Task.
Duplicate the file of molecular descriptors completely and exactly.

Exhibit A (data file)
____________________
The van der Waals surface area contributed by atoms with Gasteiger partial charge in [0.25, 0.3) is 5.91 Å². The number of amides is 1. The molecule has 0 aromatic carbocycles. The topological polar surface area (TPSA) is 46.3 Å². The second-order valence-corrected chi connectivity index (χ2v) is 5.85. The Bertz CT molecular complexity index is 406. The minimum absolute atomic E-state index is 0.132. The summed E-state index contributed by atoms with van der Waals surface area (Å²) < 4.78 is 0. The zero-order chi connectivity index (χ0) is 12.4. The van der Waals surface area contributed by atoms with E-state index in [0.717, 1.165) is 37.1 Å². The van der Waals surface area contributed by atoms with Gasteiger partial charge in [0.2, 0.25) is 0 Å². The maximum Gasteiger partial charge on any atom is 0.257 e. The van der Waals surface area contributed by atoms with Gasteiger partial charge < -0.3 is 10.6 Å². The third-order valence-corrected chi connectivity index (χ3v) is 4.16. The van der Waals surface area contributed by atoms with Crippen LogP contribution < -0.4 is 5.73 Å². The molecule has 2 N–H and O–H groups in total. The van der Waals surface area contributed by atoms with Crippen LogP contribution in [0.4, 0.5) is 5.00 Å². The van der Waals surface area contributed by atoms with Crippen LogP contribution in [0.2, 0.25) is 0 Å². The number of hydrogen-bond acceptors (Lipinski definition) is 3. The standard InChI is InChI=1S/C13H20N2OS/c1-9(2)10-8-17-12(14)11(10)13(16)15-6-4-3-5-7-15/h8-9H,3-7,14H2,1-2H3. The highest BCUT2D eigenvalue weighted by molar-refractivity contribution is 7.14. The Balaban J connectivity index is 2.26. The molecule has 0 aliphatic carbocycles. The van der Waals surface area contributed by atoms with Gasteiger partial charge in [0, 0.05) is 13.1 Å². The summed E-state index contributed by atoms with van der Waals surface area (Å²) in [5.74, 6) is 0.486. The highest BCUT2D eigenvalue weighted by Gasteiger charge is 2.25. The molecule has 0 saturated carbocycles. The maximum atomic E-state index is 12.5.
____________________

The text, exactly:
The van der Waals surface area contributed by atoms with Gasteiger partial charge in [0.25, 0.3) is 5.91 Å². The number of amides is 1. The molecule has 0 aromatic carbocycles. The topological polar surface area (TPSA) is 46.3 Å². The second-order valence-corrected chi connectivity index (χ2v) is 5.85. The Bertz CT molecular complexity index is 406. The minimum absolute atomic E-state index is 0.132. The summed E-state index contributed by atoms with van der Waals surface area (Å²) < 4.78 is 0. The zero-order chi connectivity index (χ0) is 12.4. The van der Waals surface area contributed by atoms with E-state index in [0.717, 1.165) is 37.1 Å². The van der Waals surface area contributed by atoms with Gasteiger partial charge in [0.2, 0.25) is 0 Å². The maximum Gasteiger partial charge on any atom is 0.257 e. The van der Waals surface area contributed by atoms with Gasteiger partial charge < -0.3 is 10.6 Å². The third-order valence-corrected chi connectivity index (χ3v) is 4.16. The van der Waals surface area contributed by atoms with Crippen LogP contribution < -0.4 is 5.73 Å². The molecule has 2 N–H and O–H groups in total. The van der Waals surface area contributed by atoms with Crippen LogP contribution in [0.4, 0.5) is 5.00 Å². The van der Waals surface area contributed by atoms with Crippen LogP contribution in [0.2, 0.25) is 0 Å². The number of hydrogen-bond acceptors (Lipinski definition) is 3. The standard InChI is InChI=1S/C13H20N2OS/c1-9(2)10-8-17-12(14)11(10)13(16)15-6-4-3-5-7-15/h8-9H,3-7,14H2,1-2H3. The highest BCUT2D eigenvalue weighted by molar-refractivity contribution is 7.14. The Balaban J connectivity index is 2.26. The molecule has 0 aliphatic carbocycles. The van der Waals surface area contributed by atoms with Gasteiger partial charge in [0, 0.05) is 13.1 Å². The summed E-state index contributed by atoms with van der Waals surface area (Å²) in [5.74, 6) is 0.486. The highest BCUT2D eigenvalue weighted by Gasteiger charge is 2.25. The molecule has 0 saturated carbocycles. The maximum atomic E-state index is 12.5.